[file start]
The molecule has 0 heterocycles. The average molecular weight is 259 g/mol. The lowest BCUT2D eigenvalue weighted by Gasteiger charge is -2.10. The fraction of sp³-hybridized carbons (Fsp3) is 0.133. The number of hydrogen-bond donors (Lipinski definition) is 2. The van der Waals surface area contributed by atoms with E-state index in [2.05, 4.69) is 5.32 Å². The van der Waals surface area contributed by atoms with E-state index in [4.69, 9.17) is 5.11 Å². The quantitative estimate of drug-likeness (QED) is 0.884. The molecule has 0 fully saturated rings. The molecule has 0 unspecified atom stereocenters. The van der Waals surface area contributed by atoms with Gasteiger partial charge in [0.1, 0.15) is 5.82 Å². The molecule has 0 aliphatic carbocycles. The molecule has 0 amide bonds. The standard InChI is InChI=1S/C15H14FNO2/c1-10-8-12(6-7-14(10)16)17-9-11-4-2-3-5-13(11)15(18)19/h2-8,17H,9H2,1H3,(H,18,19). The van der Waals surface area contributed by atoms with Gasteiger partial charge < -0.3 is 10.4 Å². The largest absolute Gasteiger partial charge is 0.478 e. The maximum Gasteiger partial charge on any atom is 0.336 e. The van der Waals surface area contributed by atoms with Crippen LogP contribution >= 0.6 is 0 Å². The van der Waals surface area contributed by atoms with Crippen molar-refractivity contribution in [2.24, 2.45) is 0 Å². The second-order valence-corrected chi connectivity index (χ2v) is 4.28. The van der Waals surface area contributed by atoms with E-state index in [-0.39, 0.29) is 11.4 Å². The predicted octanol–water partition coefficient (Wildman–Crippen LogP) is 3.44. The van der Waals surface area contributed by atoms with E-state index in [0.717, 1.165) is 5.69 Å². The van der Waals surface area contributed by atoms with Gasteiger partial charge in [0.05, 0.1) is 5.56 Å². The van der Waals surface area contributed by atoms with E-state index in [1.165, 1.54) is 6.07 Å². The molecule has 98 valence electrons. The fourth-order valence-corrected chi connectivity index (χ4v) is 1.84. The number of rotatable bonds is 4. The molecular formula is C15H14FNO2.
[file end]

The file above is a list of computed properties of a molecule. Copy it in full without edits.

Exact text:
The molecule has 0 heterocycles. The average molecular weight is 259 g/mol. The lowest BCUT2D eigenvalue weighted by Gasteiger charge is -2.10. The fraction of sp³-hybridized carbons (Fsp3) is 0.133. The number of hydrogen-bond donors (Lipinski definition) is 2. The van der Waals surface area contributed by atoms with E-state index in [2.05, 4.69) is 5.32 Å². The van der Waals surface area contributed by atoms with E-state index in [4.69, 9.17) is 5.11 Å². The quantitative estimate of drug-likeness (QED) is 0.884. The molecule has 0 fully saturated rings. The molecule has 0 unspecified atom stereocenters. The van der Waals surface area contributed by atoms with Gasteiger partial charge in [0.1, 0.15) is 5.82 Å². The molecule has 0 aliphatic carbocycles. The molecule has 0 amide bonds. The standard InChI is InChI=1S/C15H14FNO2/c1-10-8-12(6-7-14(10)16)17-9-11-4-2-3-5-13(11)15(18)19/h2-8,17H,9H2,1H3,(H,18,19). The van der Waals surface area contributed by atoms with Gasteiger partial charge < -0.3 is 10.4 Å². The largest absolute Gasteiger partial charge is 0.478 e. The maximum Gasteiger partial charge on any atom is 0.336 e. The van der Waals surface area contributed by atoms with Crippen LogP contribution >= 0.6 is 0 Å². The van der Waals surface area contributed by atoms with Crippen molar-refractivity contribution in [2.24, 2.45) is 0 Å². The second-order valence-corrected chi connectivity index (χ2v) is 4.28. The van der Waals surface area contributed by atoms with E-state index in [-0.39, 0.29) is 11.4 Å². The predicted octanol–water partition coefficient (Wildman–Crippen LogP) is 3.44. The van der Waals surface area contributed by atoms with E-state index in [0.717, 1.165) is 5.69 Å². The van der Waals surface area contributed by atoms with Gasteiger partial charge in [0.05, 0.1) is 5.56 Å². The van der Waals surface area contributed by atoms with E-state index in [1.165, 1.54) is 6.07 Å². The molecule has 98 valence electrons. The fourth-order valence-corrected chi connectivity index (χ4v) is 1.84. The number of rotatable bonds is 4. The molecular formula is C15H14FNO2.